MM: I think this is why we have these discussions. I could have guessed, but I would never have thought that ES breaks all of these systems. That(series of dependencies) takes this off the table even further and adds additional urgency to this discussion. We need to have every brain on this, especially in regards to why we don't want to do this. We don't know the implications of ES.
Rich: To review, there is scenario planning, criteria for initiating ES, and a review of the actual mechanism/process to do so. Then the question of, how do we recover after an ES?
Mitote: We can discuss scenarios, but I want to emphasize that MKR holders are the ones who actually do the shutdown.
Rich: That's an ever-present factor, we need to step outside of it and figure out exactly what it looks like in order to better inform MKR holders.
MM: We have this group and the democracy of the chat, setting the tone of the conversation, and working the front lines. We've seen historically that the major holders and voters do follow that lead. I'm unfamiliar with any examples of the voters acting in the complete opposite. The ecosystem does follow the tones initiated in these groups, so it is not a wasted effort.
LFW: Let's figure out what is considered a malicious shutdown.
Rich: As always, this circles back to the urgency of issues vs. the apathy/denial. The market has forced us to confront these issues. One risk in my mind is that markets stabilize, crypto goes up, and then we push this out of our recent memory. We should work through this mental block and capitalize on this unpleasant scenario to work through this before any further issues.
LFW: We need to be ready for the worst-case situation.
Rich: SCD shutdown mechanism will help inform models of the other shutdown scenarios.
Rich CL: Suggestion/reframe. I see the technical parts of ES as reliant on MKR holders. I think it still makes sense for the greater DeFi community to press for clarity. I would imagine that there is room for consortium; for a handful of people from each of the protocols to participate in this discussion. If there are 2-3 people on this call who can reach out to the people of Compound, etc., we can gather a more robust understanding of the implications of ES.
Rich: You have hit the nail on the hammer. 'Potential' effects on these stakeholders should be clarified by actually talking to these stakeholders and seeing what they think.
Mitote: I definitely agree with that a lot. Expanding on the point, it would be good to talk to these stakeholders and understand their risk profiles and plans for an ES.
Rich CL: To that point, if other people on the forums are participating in this, I can volunteer alongside a few other people too, alongside other people, to invite some of these stakeholders to this thread. I think this can be done relatively soon to measure feasibility.
Mitote: The recent events will also make ecosystem actors more likely to take this conversation seriously.
Rich: Let's make sure the momentum continues. RichCL, feel free to pursue your aim. Long can potentially help you. I think there are three or four parallel tracks that we can initiate here. Figuring out how, when, why, and who would be super relevant so that we can be prepared for the next time we have a discussion on ES. This ultimately is a community-led effort and decision. The community will create the platform for the rest of the ecosystem to become informed and to have a voice in regards to ES. The Foundation will do everything we can to help out. We will also have parallel internal tracks internally, including technical documentation. Once the community understands what the implications and steps involved are, we can better internalize how to handle ES.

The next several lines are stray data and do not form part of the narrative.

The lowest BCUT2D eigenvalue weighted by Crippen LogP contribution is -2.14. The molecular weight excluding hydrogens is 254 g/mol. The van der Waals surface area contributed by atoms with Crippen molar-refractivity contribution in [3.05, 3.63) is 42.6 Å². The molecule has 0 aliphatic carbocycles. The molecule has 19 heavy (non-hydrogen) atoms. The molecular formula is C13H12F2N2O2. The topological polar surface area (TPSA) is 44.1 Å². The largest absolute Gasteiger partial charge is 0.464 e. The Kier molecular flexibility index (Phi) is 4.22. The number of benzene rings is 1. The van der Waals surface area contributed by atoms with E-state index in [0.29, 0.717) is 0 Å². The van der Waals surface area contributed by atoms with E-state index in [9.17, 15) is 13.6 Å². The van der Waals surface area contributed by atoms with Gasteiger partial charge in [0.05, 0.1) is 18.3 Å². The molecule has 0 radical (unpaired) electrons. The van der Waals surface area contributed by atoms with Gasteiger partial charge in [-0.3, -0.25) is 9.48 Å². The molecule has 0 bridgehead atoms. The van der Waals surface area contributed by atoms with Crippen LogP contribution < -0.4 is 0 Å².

M: It takes example scenarios to demonstrate real people with real personas and then moves into how it affects those people. Direct engagement between stakeholders and Maker would be best. The people that do not directly engage with Maker also need a voice.
Rich: Right, example scenarios will help make this real. We need to figure out the demographics of who is involved. Communications will be tremendously important, too, so we will have to coordinate who is going to be out there speaking to the ecosystem.
Willaim Remor: For the Governance Poll, will that return to the regular cadence?
Rich: My assumption is that we don't have to do these calls daily anymore. Considering that Long pointed out that we are in the middle ground, perhaps we will do two per week. Either Tuesday or Wednesday, we can do a governance call, and then another one on Thursday. Let's hope we don't have to talk to each other on Monday.
WR: Calls all week have been hugely valuable. it's easier to maintain a line of thought even if they are long.
Rich: I got sentimental last call when our intention was to just be open-minded. I was really impressed with the response of the community. We've come out a lot stronger in the forums and the chat. Thank you again to everyone for coming out and contributing.
Aaron Bartsch: Looks like polling is saying to forgive SF's in SCD Shutdown. I'm wondering, what is the priority of lowering the SCD debt ceiling, so people are no longer minting in SCD is we decide to forgive SFs. Cyrus?
Cyrus: I think the DC is somewhat tangential to the notion of shutdown and SF forgiveness. At this point, the DC should match the supply fairly closely.
SamM: That issue with the DC maxing behavior was when the DSR was a lot higher. It is no longer really an issue. The time frames are for several months.
AB: Polling is also saying that people want to shut down within the month. It will have to go to an on-chain poll to see what MKR voters want to do. If we have more time, its less of an issue.
SamM: I don't think it is as much of an issue anymore.
Tim Black produced this summary.
David Utrobin produced this summary.
Igor Teslya produced this summary.
Everyone who spoke and presented on the call (listed in the headers.)